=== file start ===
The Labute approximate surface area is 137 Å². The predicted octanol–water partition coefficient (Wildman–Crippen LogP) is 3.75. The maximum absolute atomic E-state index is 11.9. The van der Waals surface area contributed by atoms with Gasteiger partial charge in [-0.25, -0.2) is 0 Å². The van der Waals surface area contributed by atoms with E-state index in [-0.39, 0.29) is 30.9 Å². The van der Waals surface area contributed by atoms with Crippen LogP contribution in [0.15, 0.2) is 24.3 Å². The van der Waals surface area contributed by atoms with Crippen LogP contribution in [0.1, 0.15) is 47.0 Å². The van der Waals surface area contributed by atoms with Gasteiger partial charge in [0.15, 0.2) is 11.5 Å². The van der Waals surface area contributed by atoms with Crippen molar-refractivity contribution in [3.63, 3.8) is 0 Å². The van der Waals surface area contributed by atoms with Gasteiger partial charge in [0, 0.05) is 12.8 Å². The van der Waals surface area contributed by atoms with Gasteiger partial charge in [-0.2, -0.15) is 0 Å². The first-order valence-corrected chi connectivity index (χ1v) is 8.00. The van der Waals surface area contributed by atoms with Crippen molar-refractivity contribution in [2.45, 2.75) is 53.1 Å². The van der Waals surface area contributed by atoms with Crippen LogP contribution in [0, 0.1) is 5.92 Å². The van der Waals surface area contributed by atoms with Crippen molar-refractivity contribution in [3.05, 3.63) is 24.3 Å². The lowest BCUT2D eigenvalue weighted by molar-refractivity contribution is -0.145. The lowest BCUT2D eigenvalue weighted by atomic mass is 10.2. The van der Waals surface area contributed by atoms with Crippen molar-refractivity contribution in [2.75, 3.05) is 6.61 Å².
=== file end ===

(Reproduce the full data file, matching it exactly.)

The Labute approximate surface area is 137 Å². The predicted octanol–water partition coefficient (Wildman–Crippen LogP) is 3.75. The maximum absolute atomic E-state index is 11.9. The van der Waals surface area contributed by atoms with Gasteiger partial charge in [-0.25, -0.2) is 0 Å². The van der Waals surface area contributed by atoms with E-state index in [-0.39, 0.29) is 30.9 Å². The van der Waals surface area contributed by atoms with Crippen LogP contribution in [0.15, 0.2) is 24.3 Å². The van der Waals surface area contributed by atoms with Crippen LogP contribution in [0.1, 0.15) is 47.0 Å². The van der Waals surface area contributed by atoms with Gasteiger partial charge in [0.15, 0.2) is 11.5 Å². The van der Waals surface area contributed by atoms with Crippen molar-refractivity contribution in [3.63, 3.8) is 0 Å². The van der Waals surface area contributed by atoms with Gasteiger partial charge in [0, 0.05) is 12.8 Å². The van der Waals surface area contributed by atoms with Gasteiger partial charge in [-0.2, -0.15) is 0 Å². The first-order valence-corrected chi connectivity index (χ1v) is 8.00. The van der Waals surface area contributed by atoms with Crippen molar-refractivity contribution in [2.45, 2.75) is 53.1 Å². The van der Waals surface area contributed by atoms with Crippen LogP contribution in [0, 0.1) is 5.92 Å². The van der Waals surface area contributed by atoms with Crippen molar-refractivity contribution in [3.05, 3.63) is 24.3 Å². The lowest BCUT2D eigenvalue weighted by molar-refractivity contribution is -0.145. The lowest BCUT2D eigenvalue weighted by atomic mass is 10.2. The van der Waals surface area contributed by atoms with Crippen molar-refractivity contribution in [2.75, 3.05) is 6.61 Å².